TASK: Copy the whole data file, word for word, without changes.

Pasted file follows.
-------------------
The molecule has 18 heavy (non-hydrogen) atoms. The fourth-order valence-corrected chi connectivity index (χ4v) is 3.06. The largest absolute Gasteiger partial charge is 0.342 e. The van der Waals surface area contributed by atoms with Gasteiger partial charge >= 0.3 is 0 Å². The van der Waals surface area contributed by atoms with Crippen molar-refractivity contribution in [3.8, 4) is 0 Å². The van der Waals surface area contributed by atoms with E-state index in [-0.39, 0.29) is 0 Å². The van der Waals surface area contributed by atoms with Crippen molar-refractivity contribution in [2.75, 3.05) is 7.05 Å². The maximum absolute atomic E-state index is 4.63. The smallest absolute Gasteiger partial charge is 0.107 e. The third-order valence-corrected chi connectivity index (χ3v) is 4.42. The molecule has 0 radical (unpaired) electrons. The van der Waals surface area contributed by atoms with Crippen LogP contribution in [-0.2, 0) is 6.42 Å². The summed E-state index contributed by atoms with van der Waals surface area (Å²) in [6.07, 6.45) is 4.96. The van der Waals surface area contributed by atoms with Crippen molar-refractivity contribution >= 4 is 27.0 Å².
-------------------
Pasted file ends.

The molecule has 18 heavy (non-hydrogen) atoms. The fourth-order valence-corrected chi connectivity index (χ4v) is 3.06. The largest absolute Gasteiger partial charge is 0.342 e. The van der Waals surface area contributed by atoms with Gasteiger partial charge >= 0.3 is 0 Å². The van der Waals surface area contributed by atoms with Crippen molar-refractivity contribution in [3.8, 4) is 0 Å². The van der Waals surface area contributed by atoms with E-state index in [-0.39, 0.29) is 0 Å². The van der Waals surface area contributed by atoms with Crippen molar-refractivity contribution in [2.75, 3.05) is 7.05 Å². The maximum absolute atomic E-state index is 4.63. The smallest absolute Gasteiger partial charge is 0.107 e. The third-order valence-corrected chi connectivity index (χ3v) is 4.42. The molecule has 0 radical (unpaired) electrons. The van der Waals surface area contributed by atoms with Crippen LogP contribution in [-0.2, 0) is 6.42 Å². The summed E-state index contributed by atoms with van der Waals surface area (Å²) in [6.07, 6.45) is 4.96. The van der Waals surface area contributed by atoms with Crippen molar-refractivity contribution >= 4 is 27.0 Å².